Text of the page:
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Navy officer sues Pentagon over transgender military ban

Navy officer sues Pentagon over transgender military ban
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A transgender Navy officer is suing the Pentagon over its ban on most transgender military service, arguing she faces involuntary discharge despite a successful record of service.

Four other lawsuits have previously been filed against the policy, but the latest one, filed by two advocacy groups on behalf of the officer identified only as Jane Doe, is the first since the ban took effect last year.

“As an experienced officer, all she seeks is the ability to continue serving her country on the same terms as others,” Jennifer Levi, transgender rights project director at GLBTQ Legal Advocates & Defenders (GLAD), said in a news release Wednesday. “The Navy has invested nearly a decade in her training, and she is committed to serving for years to come. It destabilizes and debases our military to discharge Doe and other highly qualified people under a politically motivated policy that has no basis in anything other than bias.”

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The Pentagon’s current transgender policy went into effect in April after courts lifted the last of the injunctions that had been blocking the policy.

Transgender troops had been allowed to serve openly since June 2016 when the Obama administration lifted the previous ban on their service.

But in July 2017, President TrumpDonald John TrumpTrump admin to announce coronavirus vaccine will be covered under Medicare, Medicaid: report Election officials say they're getting suspicious emails that may be part of malicious attack on voting: report McConnell tees up Trump judicial pick following Supreme Court vote MORE tweeted he would reverse the Obama administration policy, saying he would “not accept or allow Transgender individuals to serve in any capacity in the U.S. Military.”

Under the Trump administration’s policy, those who came out as transgender under the Obama administration’s policy are allowed to continue serving openly and receive medical care.

But anyone who comes out now can only continue serving if they do so in their biological sex. Service members who have been diagnosed with gender dysphoria “may be subject to the initiation of administrative separation” if they are “unable or unwilling to adhere to all applicable standards, including the standards associated with their biological sex,” the policy says.

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The policy allows the military services to grant waivers on a case-by-case basis.

The Pentagon denies the policy is a ban because of the transgender troops grandfathered in under the previous policy and because transgender people can serve in their biological sex.

But transgender service members and their advocates argue it effectively is a ban akin to the defunct “don’t ask, don’t tell” policy that banned open service by gay, lesbian and bisexual people.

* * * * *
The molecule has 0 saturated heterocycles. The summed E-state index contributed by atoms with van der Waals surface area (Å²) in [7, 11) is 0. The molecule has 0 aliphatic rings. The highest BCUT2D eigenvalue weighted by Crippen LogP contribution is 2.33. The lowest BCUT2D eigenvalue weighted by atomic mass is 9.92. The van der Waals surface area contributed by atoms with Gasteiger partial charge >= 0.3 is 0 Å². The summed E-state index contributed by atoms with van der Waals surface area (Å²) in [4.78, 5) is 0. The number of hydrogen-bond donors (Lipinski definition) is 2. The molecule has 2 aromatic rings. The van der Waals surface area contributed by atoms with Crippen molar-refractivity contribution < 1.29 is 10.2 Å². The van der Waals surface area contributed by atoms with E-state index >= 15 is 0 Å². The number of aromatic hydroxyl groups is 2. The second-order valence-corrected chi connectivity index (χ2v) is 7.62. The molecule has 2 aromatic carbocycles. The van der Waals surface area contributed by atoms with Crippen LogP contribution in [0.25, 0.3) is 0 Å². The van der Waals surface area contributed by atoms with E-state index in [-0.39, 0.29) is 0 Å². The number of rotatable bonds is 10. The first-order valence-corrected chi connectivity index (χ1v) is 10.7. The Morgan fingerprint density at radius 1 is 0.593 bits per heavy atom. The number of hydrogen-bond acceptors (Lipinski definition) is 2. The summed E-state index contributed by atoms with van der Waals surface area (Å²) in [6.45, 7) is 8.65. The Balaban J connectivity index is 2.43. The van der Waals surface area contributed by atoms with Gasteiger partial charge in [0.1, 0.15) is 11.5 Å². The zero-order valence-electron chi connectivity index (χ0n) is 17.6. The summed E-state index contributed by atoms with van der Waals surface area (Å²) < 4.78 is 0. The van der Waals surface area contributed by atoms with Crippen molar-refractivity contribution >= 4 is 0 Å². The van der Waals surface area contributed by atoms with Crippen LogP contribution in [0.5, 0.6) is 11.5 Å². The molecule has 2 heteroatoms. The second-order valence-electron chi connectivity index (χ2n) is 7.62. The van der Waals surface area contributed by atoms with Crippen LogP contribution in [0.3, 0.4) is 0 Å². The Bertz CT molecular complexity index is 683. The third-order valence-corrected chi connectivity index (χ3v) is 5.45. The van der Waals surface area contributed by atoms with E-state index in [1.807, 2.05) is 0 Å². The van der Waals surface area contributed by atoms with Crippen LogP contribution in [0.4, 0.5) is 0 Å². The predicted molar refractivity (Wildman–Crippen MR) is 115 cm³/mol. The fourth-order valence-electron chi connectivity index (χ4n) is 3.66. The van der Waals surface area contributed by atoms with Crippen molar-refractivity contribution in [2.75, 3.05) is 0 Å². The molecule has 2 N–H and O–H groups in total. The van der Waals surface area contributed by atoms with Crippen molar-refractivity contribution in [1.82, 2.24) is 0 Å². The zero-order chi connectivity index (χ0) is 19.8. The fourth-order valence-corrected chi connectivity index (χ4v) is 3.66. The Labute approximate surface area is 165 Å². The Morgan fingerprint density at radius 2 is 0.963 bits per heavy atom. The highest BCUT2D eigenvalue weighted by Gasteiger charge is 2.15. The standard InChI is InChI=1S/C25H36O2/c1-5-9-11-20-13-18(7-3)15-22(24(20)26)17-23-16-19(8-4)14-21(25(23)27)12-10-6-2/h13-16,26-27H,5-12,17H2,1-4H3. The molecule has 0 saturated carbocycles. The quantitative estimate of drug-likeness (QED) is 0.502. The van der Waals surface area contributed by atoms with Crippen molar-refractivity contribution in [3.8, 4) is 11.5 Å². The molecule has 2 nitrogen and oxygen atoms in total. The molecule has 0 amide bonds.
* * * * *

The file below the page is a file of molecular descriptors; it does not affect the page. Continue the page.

According to the lawsuit filed Tuesday in federal district court in Massachusetts, Doe is a lieutenant who was commissioned as a naval officer in 2010 and has served two extended tours of duty as a surface warfare officer.

She was diagnosed with gender dysphoria by a military doctor in June and subsequently told her commanding officer about the diagnosis and her transgender identity.

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The lawsuit says she “now faces involuntary discharge from service and the end of her Navy career solely because she is transgender.”

“Through this action, Lieutenant Doe seeks to continue to serve in the United States Navy on equal terms with non-transgender service members, including the opportunity for continued service without having to delay or forgo medically appropriate care, deny or suppress her female gender identity, or secure a discretionary waiver that must be approved, if at all, by an unusually high-level political appointee,” the lawsuit says.

Doe applied for a waiver in October, the lawsuit says, but adds the waiver process “is itself a form of unequal treatment because it targets a specific group — transgender people, and requires them to seek a waiver that no other service member who meets the military’s standards for fitness and deployability is required to seek.”

In February, the Navy’s Transgender Care Team reviewed her medical records and determined that gender transition is medically necessary, the lawsuit adds.

“Our plaintiff’s situation highlights the serious harms the ban is causing to dedicated service members and to the military,” Shannon Minter, legal director at the National Center for Lesbian Rights, said in the news release. “The current policy mandates the discharge of any transgender service member, without regard for their fitness or value to the military, and even when replacing them would be extremely costly and disruptive.”